Do employers have health and safety obligations to homeworkers? HMRC has updated its employer tax rules to cover the cost of providing or reimbursing the cost of homework equipment for workers working from home due to coronavirus, including introducing a temporary exemption allowing employers to refund income from tax-exempt home office equipment and network cards until 5 April 2022. Detailed instructions can be found here and here. Employers must continue to comply with the cleaning, ventilation and social services requirements of the Workplace (Health, Safety and Welfare) Regulations, 1992 or the Construction Design and Management Regulations, 2015 to control occupational health and safety risks. Please note that this is an overview of the law and is not legal advice and each case depends on its own specific facts. With the lifting of remaining coronavirus-related restrictions in the UK, there is no longer an obligation for those who can work from home to continue to do so. However, as we`ve seen, the past couple of years have shown many people that they can just as easily do their work from home and have a better work-life balance. A YouGov poll conducted at the end of January found that 71% of people preferred to work from home and 58% felt more productive. While some employers have been flexible, others, like Goldman Sachs, have insisted that employees return to the office and commute to work daily. Do they have the right to do so? Simon Rice-Birchall, an employment law expert at Eversheds Sutherland, says people who don`t show up for work shouldn`t expect to be paid.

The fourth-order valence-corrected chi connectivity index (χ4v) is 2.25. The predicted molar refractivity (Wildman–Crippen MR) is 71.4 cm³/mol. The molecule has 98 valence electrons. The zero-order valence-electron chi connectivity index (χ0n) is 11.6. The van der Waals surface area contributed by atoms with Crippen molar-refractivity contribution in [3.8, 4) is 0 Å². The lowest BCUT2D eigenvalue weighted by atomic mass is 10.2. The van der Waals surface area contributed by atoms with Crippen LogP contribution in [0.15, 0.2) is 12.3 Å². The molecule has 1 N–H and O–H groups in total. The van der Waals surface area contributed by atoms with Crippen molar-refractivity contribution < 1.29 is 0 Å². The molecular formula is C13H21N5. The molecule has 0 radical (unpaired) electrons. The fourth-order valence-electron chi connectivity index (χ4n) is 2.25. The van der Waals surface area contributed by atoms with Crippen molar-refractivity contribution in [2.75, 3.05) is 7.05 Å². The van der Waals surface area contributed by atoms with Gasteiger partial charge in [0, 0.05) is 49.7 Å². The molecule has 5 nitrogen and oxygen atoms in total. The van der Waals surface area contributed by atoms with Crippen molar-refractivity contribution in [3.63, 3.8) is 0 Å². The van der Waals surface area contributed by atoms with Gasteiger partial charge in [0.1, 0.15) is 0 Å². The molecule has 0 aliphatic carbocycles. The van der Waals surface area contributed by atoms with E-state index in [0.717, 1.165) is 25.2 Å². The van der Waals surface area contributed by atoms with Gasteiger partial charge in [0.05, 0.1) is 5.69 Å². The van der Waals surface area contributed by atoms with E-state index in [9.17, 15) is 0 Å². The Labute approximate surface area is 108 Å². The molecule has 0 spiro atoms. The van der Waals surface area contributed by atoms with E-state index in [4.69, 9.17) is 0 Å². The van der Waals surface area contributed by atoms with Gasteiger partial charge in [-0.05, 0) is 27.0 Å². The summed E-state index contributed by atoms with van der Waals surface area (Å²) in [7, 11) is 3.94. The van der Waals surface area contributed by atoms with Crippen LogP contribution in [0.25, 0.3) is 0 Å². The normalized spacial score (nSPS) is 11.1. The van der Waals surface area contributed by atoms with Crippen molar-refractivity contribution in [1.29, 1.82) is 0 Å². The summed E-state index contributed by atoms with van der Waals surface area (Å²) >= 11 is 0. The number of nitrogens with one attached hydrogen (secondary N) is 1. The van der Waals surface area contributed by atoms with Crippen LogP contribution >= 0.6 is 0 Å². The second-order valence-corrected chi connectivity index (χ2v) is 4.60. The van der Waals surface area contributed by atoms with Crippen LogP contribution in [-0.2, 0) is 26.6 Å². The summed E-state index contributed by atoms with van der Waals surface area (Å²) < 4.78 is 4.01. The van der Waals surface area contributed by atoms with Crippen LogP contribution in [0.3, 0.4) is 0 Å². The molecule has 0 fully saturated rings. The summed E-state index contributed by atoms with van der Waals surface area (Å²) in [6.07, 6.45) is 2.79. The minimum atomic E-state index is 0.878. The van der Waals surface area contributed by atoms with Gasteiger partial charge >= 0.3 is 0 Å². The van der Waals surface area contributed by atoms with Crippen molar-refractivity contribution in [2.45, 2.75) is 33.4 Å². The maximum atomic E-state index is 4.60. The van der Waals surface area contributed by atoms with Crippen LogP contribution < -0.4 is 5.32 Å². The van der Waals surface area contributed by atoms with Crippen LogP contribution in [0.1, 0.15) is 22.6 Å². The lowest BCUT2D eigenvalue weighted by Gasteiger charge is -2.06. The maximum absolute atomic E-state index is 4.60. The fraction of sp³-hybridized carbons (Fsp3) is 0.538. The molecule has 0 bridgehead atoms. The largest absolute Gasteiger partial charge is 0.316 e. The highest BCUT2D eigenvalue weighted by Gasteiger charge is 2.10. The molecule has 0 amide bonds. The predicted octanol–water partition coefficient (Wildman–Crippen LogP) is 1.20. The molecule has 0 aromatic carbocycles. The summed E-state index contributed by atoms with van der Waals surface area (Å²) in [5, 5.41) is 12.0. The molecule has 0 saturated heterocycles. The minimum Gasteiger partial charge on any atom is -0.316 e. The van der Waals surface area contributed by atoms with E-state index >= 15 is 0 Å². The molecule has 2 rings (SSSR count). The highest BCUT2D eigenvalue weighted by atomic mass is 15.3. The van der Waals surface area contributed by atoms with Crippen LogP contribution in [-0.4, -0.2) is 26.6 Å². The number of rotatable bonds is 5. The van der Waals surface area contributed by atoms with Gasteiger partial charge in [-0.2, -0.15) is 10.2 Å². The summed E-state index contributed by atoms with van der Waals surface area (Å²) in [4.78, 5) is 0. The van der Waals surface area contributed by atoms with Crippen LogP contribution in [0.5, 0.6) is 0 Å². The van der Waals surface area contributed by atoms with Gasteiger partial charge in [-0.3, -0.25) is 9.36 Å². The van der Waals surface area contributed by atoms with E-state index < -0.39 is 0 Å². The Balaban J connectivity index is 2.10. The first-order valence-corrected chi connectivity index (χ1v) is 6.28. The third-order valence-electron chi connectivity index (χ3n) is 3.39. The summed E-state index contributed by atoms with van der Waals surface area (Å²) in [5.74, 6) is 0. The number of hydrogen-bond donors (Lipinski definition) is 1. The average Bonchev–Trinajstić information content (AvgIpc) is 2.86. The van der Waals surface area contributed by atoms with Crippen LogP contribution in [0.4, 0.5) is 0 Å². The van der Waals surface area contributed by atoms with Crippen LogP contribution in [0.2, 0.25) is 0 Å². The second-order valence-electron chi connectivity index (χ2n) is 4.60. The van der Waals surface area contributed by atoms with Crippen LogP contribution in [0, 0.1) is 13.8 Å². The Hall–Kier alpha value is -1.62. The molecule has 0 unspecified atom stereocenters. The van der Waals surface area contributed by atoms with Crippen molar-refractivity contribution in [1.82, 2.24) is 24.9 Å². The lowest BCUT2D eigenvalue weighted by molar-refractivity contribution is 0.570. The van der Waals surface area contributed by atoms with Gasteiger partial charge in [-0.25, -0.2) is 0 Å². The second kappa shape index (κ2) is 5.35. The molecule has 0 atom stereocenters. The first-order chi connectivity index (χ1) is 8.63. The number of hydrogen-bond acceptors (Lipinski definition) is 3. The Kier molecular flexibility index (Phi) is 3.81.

Should we change employees` existing contracts to reflect the status of working from home? Employees will use their own heating, lighting, broadband and sometimes telephone lines when working from home, but it will be difficult to quantify how much is used for business purposes. Employers are not required by law to reimburse workers for these expenses, but they may be pressured to allow workers to recover some of these expenses. Employers who decide to cover (part of) these costs should review their spending policies to cover these costs. Do you have the legal right to work from home? Can you insist on working four days a week for the same salary? What happens if your employer refuses? In this blog post, we look at what UK law says about your right to flexible working and the reality of the situation many employers and employees face. Working from home remains the most effective way to reduce exposure to the virus in the workplace and, at the very least, employers should follow the national government`s instructions and guidelines on working from home. Details on the latest advice from the 4 countries can be found here: As a last resort, when faced with a hazardous working environment that cannot reasonably be avoided, every worker has the right not to suffer any disadvantage if he leaves his place of work or refuses to go to his place of work (or to take other appropriate measures), if he has reason to believe that there is a risk of being exposed to serious and imminent danger (section 44 of the Employment Rights Act 1996). There are additional isolation and testing precautions for close contact with individuals who have tested positive for COVID-19. If a contact tracing agency in your country has advised you to self-isolate, you must comply with their isolation requirements. Even before the pandemic, companies were finding that flexible work arrangements allowed them to retain qualified employees and reduce hiring costs, reduce absenteeism and better respond to changing market conditions.